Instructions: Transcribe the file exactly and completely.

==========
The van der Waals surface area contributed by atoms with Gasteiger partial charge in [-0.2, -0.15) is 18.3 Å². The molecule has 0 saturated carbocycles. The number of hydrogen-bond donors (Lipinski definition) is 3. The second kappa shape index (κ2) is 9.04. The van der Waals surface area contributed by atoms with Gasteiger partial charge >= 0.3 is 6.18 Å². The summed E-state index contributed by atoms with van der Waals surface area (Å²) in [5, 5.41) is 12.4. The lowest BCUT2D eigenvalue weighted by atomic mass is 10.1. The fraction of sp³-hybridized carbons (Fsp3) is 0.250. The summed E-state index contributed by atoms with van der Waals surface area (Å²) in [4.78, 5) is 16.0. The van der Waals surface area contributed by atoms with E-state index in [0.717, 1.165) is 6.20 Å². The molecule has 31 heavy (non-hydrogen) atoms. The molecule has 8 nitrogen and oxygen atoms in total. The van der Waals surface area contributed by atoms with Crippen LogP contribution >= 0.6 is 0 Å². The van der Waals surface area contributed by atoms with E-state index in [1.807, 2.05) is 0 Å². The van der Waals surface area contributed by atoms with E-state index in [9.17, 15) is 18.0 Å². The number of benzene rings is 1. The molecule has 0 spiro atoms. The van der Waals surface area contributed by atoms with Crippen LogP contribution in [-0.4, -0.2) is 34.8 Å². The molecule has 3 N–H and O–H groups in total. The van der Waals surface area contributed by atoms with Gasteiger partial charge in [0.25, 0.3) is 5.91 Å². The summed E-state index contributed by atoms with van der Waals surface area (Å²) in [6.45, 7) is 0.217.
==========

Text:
The van der Waals surface area contributed by atoms with Gasteiger partial charge in [-0.2, -0.15) is 18.3 Å². The molecule has 0 saturated carbocycles. The number of hydrogen-bond donors (Lipinski definition) is 3. The second kappa shape index (κ2) is 9.04. The van der Waals surface area contributed by atoms with Gasteiger partial charge >= 0.3 is 6.18 Å². The summed E-state index contributed by atoms with van der Waals surface area (Å²) in [5, 5.41) is 12.4. The lowest BCUT2D eigenvalue weighted by atomic mass is 10.1. The fraction of sp³-hybridized carbons (Fsp3) is 0.250. The summed E-state index contributed by atoms with van der Waals surface area (Å²) in [4.78, 5) is 16.0. The van der Waals surface area contributed by atoms with E-state index in [0.717, 1.165) is 6.20 Å². The molecule has 31 heavy (non-hydrogen) atoms. The molecule has 8 nitrogen and oxygen atoms in total. The van der Waals surface area contributed by atoms with Crippen LogP contribution >= 0.6 is 0 Å². The van der Waals surface area contributed by atoms with E-state index in [1.807, 2.05) is 0 Å². The van der Waals surface area contributed by atoms with E-state index in [9.17, 15) is 18.0 Å². The number of benzene rings is 1. The molecule has 0 spiro atoms. The van der Waals surface area contributed by atoms with Crippen LogP contribution in [-0.4, -0.2) is 34.8 Å². The molecule has 3 N–H and O–H groups in total. The van der Waals surface area contributed by atoms with Gasteiger partial charge in [0.25, 0.3) is 5.91 Å². The summed E-state index contributed by atoms with van der Waals surface area (Å²) in [6.45, 7) is 0.217.